Could you talk about some of your research experience?

My research is about data literacy, which is understanding the data that people are looking at when confronted by a table, a data visualization, or a set of numbers, or what to do when they need some data and are feeling intimidated. Some of my research, which was recently published in the special issue on data in the Journal of Business and Finance Librarianship guest edited by Bobrary Bordelon, was about other business and economics librarians’ approaches to teaching with data. I did a qualitative study, interviewing 10 business and economics librarians about their practices. The larger goal of my research is to find best practices for teaching with data in library instruction that will help the professional community of social sciences subject specialists.

What does it mean to be the first woman of color to hold this position since its creation in the 1920s?

This is a unique position as it is the only Industrial Relations Section that has a librarian dedicated solely to its program. The importance of having a librarian in such an important area of study just shows the significance of this role, its collection, and the caliber of research and teaching from this remarkable institution. In my preparation for this role, I read Lawrence Damian Robinson’s book “Princeton University’s Industrial Relations Section in Historical Perspective: 1922-2015.” When I learned of the legacies  of those who have occupied and supported this role and realized that I look and have a very different background than everybody that preceded me, I started to think to myself, “Why me?” 

I identify as multi-racial — my father is Black and white, and my mom is Jewish – and I grew up being a bridge between different groups of people and feeling a little bit outcast at times. But I feel like my life experience, and the way that I see the world, is a way to include people who are often overlooked in collections and data acquisition.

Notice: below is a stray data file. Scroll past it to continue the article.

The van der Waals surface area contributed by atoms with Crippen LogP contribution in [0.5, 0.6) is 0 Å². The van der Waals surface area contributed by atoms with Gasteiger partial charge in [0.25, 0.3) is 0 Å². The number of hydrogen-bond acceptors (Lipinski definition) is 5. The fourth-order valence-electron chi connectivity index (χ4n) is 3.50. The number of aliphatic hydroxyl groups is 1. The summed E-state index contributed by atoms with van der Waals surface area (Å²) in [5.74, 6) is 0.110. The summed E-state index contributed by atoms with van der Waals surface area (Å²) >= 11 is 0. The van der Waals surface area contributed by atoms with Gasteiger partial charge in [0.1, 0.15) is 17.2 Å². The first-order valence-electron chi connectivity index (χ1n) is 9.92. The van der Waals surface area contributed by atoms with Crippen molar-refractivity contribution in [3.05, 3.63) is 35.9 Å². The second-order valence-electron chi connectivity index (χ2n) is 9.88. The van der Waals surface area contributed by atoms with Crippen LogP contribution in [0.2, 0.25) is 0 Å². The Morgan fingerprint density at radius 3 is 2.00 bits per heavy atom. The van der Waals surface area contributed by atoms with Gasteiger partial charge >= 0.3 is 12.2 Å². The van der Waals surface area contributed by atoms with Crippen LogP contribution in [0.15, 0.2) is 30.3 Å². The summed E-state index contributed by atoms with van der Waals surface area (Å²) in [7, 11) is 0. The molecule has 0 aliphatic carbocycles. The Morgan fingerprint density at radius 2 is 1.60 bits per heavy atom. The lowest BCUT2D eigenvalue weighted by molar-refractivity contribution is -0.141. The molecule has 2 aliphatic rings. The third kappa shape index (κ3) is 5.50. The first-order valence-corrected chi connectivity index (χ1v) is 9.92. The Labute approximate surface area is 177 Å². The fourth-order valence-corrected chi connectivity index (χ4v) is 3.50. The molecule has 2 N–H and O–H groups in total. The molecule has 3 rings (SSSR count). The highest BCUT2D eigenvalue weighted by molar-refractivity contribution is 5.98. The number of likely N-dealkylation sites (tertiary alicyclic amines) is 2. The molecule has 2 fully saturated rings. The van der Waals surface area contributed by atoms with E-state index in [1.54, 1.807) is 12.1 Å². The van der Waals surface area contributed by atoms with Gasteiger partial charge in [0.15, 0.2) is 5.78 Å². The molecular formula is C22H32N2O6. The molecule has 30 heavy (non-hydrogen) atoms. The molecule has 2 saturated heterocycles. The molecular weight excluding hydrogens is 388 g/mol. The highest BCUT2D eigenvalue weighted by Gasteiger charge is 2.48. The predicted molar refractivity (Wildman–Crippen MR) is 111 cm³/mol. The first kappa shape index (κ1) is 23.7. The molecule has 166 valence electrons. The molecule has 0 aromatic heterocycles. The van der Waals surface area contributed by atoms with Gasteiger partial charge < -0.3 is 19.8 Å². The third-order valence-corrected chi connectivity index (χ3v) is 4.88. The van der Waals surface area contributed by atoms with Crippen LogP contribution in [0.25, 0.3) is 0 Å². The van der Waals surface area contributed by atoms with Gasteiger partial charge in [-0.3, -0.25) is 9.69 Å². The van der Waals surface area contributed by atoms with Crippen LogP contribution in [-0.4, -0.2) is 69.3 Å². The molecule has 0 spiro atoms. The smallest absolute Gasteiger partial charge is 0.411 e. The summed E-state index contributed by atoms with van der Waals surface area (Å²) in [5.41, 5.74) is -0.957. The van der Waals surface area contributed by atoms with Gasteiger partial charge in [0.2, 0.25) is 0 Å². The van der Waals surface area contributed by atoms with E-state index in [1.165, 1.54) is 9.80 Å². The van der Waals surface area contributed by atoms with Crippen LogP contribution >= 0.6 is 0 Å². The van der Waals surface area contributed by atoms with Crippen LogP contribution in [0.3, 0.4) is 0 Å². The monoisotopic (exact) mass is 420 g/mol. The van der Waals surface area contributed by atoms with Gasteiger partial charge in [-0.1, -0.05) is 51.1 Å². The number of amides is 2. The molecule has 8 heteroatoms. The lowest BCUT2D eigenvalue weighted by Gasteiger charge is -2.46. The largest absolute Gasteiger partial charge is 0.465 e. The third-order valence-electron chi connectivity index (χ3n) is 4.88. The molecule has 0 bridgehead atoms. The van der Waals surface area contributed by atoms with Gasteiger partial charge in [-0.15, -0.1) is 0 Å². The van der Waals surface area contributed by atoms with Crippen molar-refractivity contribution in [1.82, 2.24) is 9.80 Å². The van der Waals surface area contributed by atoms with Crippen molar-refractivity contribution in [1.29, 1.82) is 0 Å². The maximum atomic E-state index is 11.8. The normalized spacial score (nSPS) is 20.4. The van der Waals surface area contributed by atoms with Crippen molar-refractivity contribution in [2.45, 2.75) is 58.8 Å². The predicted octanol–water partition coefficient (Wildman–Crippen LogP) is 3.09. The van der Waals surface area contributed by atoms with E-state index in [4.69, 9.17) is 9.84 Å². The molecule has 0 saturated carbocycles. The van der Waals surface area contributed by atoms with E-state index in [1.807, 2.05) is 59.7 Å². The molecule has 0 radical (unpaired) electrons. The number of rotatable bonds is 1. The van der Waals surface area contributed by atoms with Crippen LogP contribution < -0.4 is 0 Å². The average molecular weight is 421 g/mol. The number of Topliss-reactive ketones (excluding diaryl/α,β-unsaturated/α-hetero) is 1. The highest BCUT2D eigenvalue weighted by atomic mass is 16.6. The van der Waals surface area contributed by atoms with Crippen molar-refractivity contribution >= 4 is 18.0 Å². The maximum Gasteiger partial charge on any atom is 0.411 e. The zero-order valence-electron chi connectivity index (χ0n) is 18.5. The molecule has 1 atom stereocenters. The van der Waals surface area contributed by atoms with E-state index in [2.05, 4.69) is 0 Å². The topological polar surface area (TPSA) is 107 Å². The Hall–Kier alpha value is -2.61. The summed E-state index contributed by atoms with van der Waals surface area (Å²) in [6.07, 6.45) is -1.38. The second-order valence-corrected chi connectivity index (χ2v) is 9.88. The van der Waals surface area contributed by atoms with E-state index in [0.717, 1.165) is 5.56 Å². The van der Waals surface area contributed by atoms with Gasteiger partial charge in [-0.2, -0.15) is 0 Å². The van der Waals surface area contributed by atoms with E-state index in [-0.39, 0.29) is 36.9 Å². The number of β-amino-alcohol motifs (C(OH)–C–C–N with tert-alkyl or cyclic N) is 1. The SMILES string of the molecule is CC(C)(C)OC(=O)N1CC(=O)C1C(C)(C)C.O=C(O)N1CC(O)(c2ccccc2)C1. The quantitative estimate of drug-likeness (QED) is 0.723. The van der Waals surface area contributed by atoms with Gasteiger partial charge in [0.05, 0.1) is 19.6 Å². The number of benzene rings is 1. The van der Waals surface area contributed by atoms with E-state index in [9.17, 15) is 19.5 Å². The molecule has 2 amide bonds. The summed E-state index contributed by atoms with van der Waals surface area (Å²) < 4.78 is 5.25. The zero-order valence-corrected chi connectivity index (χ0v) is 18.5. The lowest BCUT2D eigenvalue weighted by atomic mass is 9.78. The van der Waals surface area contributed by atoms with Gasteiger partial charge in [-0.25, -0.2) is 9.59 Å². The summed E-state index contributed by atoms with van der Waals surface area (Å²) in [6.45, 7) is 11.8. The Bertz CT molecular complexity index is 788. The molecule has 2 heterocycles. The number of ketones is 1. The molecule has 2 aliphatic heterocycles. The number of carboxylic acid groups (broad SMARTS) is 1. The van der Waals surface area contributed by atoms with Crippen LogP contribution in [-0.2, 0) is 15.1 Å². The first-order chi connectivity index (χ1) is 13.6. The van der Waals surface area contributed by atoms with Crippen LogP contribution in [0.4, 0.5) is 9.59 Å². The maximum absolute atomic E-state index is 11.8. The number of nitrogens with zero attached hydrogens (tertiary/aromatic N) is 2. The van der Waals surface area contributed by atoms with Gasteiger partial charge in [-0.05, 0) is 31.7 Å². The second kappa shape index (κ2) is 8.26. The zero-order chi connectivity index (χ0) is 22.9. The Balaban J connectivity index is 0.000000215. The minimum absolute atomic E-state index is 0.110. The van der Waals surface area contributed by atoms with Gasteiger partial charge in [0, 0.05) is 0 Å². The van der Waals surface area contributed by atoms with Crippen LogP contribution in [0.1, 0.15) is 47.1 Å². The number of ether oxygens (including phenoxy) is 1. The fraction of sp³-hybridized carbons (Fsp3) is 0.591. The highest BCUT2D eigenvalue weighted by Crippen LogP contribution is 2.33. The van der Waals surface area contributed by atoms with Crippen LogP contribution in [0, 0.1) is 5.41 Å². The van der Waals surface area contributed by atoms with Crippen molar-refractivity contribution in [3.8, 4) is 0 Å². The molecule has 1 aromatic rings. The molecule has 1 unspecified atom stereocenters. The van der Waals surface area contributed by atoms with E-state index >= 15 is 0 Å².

What goals do you have for your first year at PUL?

I’m looking at it as what I can accomplish realistically during the first year remotely, and then broad goals for the first year in-person. Right now, I really want to get to know everybody. Being a new employee during a time when you can’t interact [in-person], I don’t feel connected in this surreality of virtual work. My goal is to do what I can to try and forge some connections to meet with colleagues, graduate students, and the faculty. I also want to get a better understanding of the collection, to be able to get into the Library on a semi-regular basis so I can browse the stacks. I want to better understand where labor economics might interject itself across disciplines since it shows up in various call numbers. 

Wherever possible, I plan to learn as much as I can about working economic data and building the collection from Bobray Bordelon who has worked at PUL for almost 28 years as the Economics and Finance Librarian and is the head of Data and Statistical Services. Bobray has often served as acting Labor Economics Librarian during its vacancies and holds rich institutional knowledge and history of this role. As I begin to interact with students, I aim to explore avenues that I may continue Linda Oppenheim’s legacy of meaningfully teaching about relevant labor market data by imparting a deeper understanding of their accessibility and optimal use. 

There is also one cool thing that the liaison has done pretty consistently since 1984, which I will continue during my first year in this role. There is a publication that the Librarian has participated in called Selected References, otherwise known as Noteworthy Books in Industrial Relations and Labor Economics. It is an annotated bibliography that the Librarian creates by perusing the recent publications in the field. This is something that is very unique to this role, and is an opportunity not only for me as the Librarian but also to contribute my thoughts of what I think is worthy to the faculty and to make informed decisions about the collection. It is also a body of work that other libraries can utilize for making purchasing decisions for their own collections. I am proud to follow in the legacies of other librarians who have disseminated knowledge and made significant contributions to this timely and relevant field. We are in an era where our collective experiences regarding participating in the labor force and changes in labor markets have primed us to consider inequities and their effects. I am excited to be at Princeton University Library as researchers are on the forefront of exploring these trajectories. 

Published on January 20, 2021

Interview by: Brandon Johnson, Library Communications Specialist
Media Contact: Barbara Valenza, Director of Library Communications